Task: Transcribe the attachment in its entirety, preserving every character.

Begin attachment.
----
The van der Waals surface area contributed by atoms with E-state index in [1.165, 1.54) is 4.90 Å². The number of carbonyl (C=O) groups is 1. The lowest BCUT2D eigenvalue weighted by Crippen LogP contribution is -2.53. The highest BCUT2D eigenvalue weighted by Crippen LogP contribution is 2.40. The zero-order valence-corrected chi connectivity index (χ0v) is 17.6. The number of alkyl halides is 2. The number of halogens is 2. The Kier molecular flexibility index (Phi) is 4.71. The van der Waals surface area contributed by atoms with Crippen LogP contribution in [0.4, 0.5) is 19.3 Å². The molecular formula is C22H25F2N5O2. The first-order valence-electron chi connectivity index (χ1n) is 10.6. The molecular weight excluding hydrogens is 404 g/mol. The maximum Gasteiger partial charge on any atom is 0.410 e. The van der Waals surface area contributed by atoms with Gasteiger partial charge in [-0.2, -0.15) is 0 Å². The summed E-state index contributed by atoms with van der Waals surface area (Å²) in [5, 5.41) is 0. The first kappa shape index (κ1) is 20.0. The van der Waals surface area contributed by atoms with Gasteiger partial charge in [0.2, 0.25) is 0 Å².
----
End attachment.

The van der Waals surface area contributed by atoms with E-state index in [1.165, 1.54) is 4.90 Å². The number of carbonyl (C=O) groups is 1. The lowest BCUT2D eigenvalue weighted by Crippen LogP contribution is -2.53. The highest BCUT2D eigenvalue weighted by Crippen LogP contribution is 2.40. The zero-order valence-corrected chi connectivity index (χ0v) is 17.6. The number of alkyl halides is 2. The number of halogens is 2. The Kier molecular flexibility index (Phi) is 4.71. The van der Waals surface area contributed by atoms with Crippen LogP contribution in [0.4, 0.5) is 19.3 Å². The molecular formula is C22H25F2N5O2. The first-order valence-electron chi connectivity index (χ1n) is 10.6. The molecular weight excluding hydrogens is 404 g/mol. The maximum Gasteiger partial charge on any atom is 0.410 e. The van der Waals surface area contributed by atoms with Gasteiger partial charge in [-0.2, -0.15) is 0 Å². The summed E-state index contributed by atoms with van der Waals surface area (Å²) in [5, 5.41) is 0. The first kappa shape index (κ1) is 20.0. The van der Waals surface area contributed by atoms with Gasteiger partial charge in [0.2, 0.25) is 0 Å².